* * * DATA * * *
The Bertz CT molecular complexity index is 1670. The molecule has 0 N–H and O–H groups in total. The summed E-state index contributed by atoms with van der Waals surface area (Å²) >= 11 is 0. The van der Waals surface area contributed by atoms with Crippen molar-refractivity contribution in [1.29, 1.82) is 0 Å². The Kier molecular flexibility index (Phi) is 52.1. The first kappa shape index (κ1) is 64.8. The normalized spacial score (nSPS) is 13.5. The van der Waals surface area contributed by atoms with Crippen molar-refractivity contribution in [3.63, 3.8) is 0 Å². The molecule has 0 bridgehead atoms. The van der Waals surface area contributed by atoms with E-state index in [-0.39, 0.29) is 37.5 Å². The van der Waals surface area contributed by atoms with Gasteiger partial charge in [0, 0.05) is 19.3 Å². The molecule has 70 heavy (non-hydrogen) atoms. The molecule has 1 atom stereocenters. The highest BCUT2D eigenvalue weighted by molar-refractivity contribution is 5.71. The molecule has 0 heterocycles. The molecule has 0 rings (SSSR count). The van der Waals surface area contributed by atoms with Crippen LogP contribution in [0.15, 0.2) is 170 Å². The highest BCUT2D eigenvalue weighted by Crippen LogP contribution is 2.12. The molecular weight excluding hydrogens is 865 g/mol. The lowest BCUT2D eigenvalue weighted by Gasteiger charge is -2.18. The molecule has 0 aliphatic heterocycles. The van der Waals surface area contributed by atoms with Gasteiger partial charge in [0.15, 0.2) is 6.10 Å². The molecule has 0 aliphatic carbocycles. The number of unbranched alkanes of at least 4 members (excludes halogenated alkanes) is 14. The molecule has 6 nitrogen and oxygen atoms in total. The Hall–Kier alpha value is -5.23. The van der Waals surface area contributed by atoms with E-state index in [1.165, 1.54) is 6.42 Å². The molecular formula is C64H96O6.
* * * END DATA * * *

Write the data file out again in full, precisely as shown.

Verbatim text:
The Bertz CT molecular complexity index is 1670. The molecule has 0 N–H and O–H groups in total. The summed E-state index contributed by atoms with van der Waals surface area (Å²) >= 11 is 0. The van der Waals surface area contributed by atoms with Crippen molar-refractivity contribution in [1.29, 1.82) is 0 Å². The Kier molecular flexibility index (Phi) is 52.1. The first kappa shape index (κ1) is 64.8. The normalized spacial score (nSPS) is 13.5. The van der Waals surface area contributed by atoms with Crippen molar-refractivity contribution in [3.63, 3.8) is 0 Å². The molecule has 0 bridgehead atoms. The van der Waals surface area contributed by atoms with E-state index in [-0.39, 0.29) is 37.5 Å². The van der Waals surface area contributed by atoms with Gasteiger partial charge in [0, 0.05) is 19.3 Å². The molecule has 70 heavy (non-hydrogen) atoms. The molecule has 1 atom stereocenters. The highest BCUT2D eigenvalue weighted by molar-refractivity contribution is 5.71. The molecule has 0 heterocycles. The molecule has 0 rings (SSSR count). The van der Waals surface area contributed by atoms with Crippen LogP contribution in [0.15, 0.2) is 170 Å². The highest BCUT2D eigenvalue weighted by Crippen LogP contribution is 2.12. The molecular weight excluding hydrogens is 865 g/mol. The lowest BCUT2D eigenvalue weighted by Gasteiger charge is -2.18. The molecule has 0 aliphatic heterocycles. The van der Waals surface area contributed by atoms with Gasteiger partial charge in [0.15, 0.2) is 6.10 Å². The molecule has 0 aliphatic carbocycles. The number of unbranched alkanes of at least 4 members (excludes halogenated alkanes) is 14. The molecule has 6 nitrogen and oxygen atoms in total. The Hall–Kier alpha value is -5.23. The van der Waals surface area contributed by atoms with E-state index in [1.165, 1.54) is 6.42 Å². The molecular formula is C64H96O6.